Make this year's seal hunt the last

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Right now, seals are giving birth to their pups on the ice floes off Canada's East Coast. The seal nursery that forms is one of the greatest wildlife spectacles on Earth. The sun gleams across icy landscapes and open water, the only sounds are the soft cries of the newborn seals. In this magical scene, serene mother seals lie contentedly and peacefully with their nursing pups.

It is a sight that tourists from across the globe pay thousands of dollars for the privilege of witnessing - one that brings substantial revenue to coastal communities in eastern Canada.

But just days later, the peace of the ice is shattered as seal hunters descend on the defenseless pups, and the nursery is turned into an open-air slaughterhouse.

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Beginning in the last week of March, hundreds of thousands of seal pups will be clubbed and shot to death in Canada's annual commercial seal hunt. It is an industrial-scale slaughter that targets the animals for their fur, and leaves their carcasses to rot on the ice. With more than 300,000 pups allowed to be killed this year, it has become the largest slaughter of marine mammals on earth.

Though while I was growing up in a Newfoundland fishing community, like most Canadians, I never saw the seal hunt. The slaughter of harp and hooded seals is something that occurs far offshore on the ice floes - well away from the eyes of the public.

But for the past six years, I have traveled to the ice floes and observed the seal hunt at close range.

The majority of the seals killed are less than one month old; these pups, newly separated from their mothers, are defenseless and have no escape. And they are treated brutally. In 2001, an independent team of veterinarians was escorted to the ice floes by the International Fund for Animal Welfare. They studied Canada's commercial seal hunt at close range. Their report concluded that up to 42 percent of the seals they studied had probably been skinned alive while conscious - a clear violation of Canada's criminal code and marine mammal regulations that govern the hunt.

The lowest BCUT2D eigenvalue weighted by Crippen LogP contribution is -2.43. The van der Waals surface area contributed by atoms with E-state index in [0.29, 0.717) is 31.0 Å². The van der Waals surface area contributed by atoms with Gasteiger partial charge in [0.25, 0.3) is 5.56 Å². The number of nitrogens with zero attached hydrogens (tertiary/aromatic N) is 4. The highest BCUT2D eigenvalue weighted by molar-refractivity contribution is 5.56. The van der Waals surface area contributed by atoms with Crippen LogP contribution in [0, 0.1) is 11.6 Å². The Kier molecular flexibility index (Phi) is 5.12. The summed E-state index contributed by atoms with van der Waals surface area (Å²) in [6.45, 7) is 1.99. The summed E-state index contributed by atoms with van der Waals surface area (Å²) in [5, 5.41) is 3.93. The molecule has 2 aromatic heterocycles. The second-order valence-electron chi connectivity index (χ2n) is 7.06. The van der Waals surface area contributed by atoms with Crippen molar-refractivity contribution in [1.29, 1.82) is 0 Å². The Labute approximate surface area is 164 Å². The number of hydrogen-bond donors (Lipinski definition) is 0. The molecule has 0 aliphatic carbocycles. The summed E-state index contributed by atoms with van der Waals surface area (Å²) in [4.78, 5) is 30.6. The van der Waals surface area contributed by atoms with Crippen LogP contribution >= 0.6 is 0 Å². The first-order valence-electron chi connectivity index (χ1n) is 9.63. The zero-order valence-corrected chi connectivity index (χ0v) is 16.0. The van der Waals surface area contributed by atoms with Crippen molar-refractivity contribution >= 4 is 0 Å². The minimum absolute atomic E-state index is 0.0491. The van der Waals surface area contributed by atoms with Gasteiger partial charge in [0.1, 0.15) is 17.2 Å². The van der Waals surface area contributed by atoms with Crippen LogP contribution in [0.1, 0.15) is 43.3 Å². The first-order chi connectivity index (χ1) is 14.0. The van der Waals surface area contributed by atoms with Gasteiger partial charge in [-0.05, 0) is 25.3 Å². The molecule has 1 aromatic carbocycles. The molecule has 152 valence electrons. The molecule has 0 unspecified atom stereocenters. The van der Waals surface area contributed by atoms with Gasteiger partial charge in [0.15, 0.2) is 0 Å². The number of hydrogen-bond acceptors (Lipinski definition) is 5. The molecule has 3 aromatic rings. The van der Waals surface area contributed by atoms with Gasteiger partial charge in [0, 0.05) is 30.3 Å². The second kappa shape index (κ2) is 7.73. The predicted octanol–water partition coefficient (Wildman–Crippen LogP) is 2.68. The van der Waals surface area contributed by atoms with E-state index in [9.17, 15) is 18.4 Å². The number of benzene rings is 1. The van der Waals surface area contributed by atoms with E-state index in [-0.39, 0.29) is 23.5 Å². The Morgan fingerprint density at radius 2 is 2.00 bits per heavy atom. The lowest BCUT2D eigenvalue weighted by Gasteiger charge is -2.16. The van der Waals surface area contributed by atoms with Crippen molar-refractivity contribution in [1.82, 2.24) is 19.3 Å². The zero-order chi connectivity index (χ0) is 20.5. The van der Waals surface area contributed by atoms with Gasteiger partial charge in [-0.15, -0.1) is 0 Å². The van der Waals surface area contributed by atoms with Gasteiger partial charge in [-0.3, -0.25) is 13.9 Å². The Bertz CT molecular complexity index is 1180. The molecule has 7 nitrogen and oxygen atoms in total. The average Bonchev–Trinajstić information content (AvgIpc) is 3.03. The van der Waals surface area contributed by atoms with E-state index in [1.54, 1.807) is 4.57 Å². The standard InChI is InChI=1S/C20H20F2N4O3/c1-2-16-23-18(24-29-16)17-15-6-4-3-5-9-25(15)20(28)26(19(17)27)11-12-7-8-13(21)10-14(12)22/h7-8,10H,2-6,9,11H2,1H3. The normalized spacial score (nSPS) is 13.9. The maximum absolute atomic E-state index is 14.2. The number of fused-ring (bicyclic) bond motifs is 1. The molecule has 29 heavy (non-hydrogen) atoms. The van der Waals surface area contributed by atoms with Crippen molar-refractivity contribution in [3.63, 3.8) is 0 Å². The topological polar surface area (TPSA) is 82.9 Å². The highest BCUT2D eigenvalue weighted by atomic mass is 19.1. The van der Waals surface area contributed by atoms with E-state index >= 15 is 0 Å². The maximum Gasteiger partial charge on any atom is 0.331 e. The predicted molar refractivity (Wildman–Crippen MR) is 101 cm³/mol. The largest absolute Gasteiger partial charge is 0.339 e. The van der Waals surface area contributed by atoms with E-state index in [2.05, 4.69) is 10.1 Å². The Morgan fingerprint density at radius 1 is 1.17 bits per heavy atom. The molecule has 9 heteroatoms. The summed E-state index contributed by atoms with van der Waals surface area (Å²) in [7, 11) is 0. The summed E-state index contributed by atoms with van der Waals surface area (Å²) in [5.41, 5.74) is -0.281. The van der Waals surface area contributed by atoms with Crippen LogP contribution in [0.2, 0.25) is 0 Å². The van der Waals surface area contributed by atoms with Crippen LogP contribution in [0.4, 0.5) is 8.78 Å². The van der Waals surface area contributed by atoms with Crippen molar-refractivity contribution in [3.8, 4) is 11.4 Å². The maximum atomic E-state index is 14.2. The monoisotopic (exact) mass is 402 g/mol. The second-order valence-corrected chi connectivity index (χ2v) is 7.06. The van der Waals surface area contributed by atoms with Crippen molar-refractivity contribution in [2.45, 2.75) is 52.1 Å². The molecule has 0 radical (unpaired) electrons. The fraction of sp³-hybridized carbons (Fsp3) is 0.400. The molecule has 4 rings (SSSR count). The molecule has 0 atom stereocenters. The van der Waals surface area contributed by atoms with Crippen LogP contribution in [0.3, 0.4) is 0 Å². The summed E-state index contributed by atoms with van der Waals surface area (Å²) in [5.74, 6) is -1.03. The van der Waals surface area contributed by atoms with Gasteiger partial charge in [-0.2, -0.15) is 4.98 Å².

The violent images of the hunt - gunshots, clubbings, and the sounds of animals in pain - are vivid memories I can never erase. I carry them with me as I work to end this slaughter. And it is my hope that goal is finally within reach.

Sealing is an off-season activity conducted by a few thousand fishermen from Canada's East Coast. According to media reports and government data, they make, on average, only 5 percent of their total incomes from sealing - the rest comes from commercial fisheries.

When the first pup is clubbed or shot to death on the ice at the end of March, the Humane Society of the United States, with a network of powerful organizations that includes the Massachusetts Society for the Prevention of Cruelty to Animals and the Born Free Foundation, will launch a global boycott of Canadian seafood.

We are asking Americans not to buy Canadian seafood products, such as snow crabs, until the commercial seal hunt is ended for good. American consumers can easily identify Canadian seafood products, which are labeled clearly in all major grocery stores.

Such a boycott - if well supported - would show the Canadian government and fishing industry that continuing the seal hunt is not worth the potential impact of this campaign.

As I and many others leave for the ice floes next week to again bear witness to this slaughter, we are asking Americans to stand with the Humane Society of the United States in our campaign to save the seals.

Together, we can put this cruel, outdated slaughter back into the history books where it belongs.

Rebecca Aldworth is director of Canadian wildlife issues for the Humane Society of the United States.

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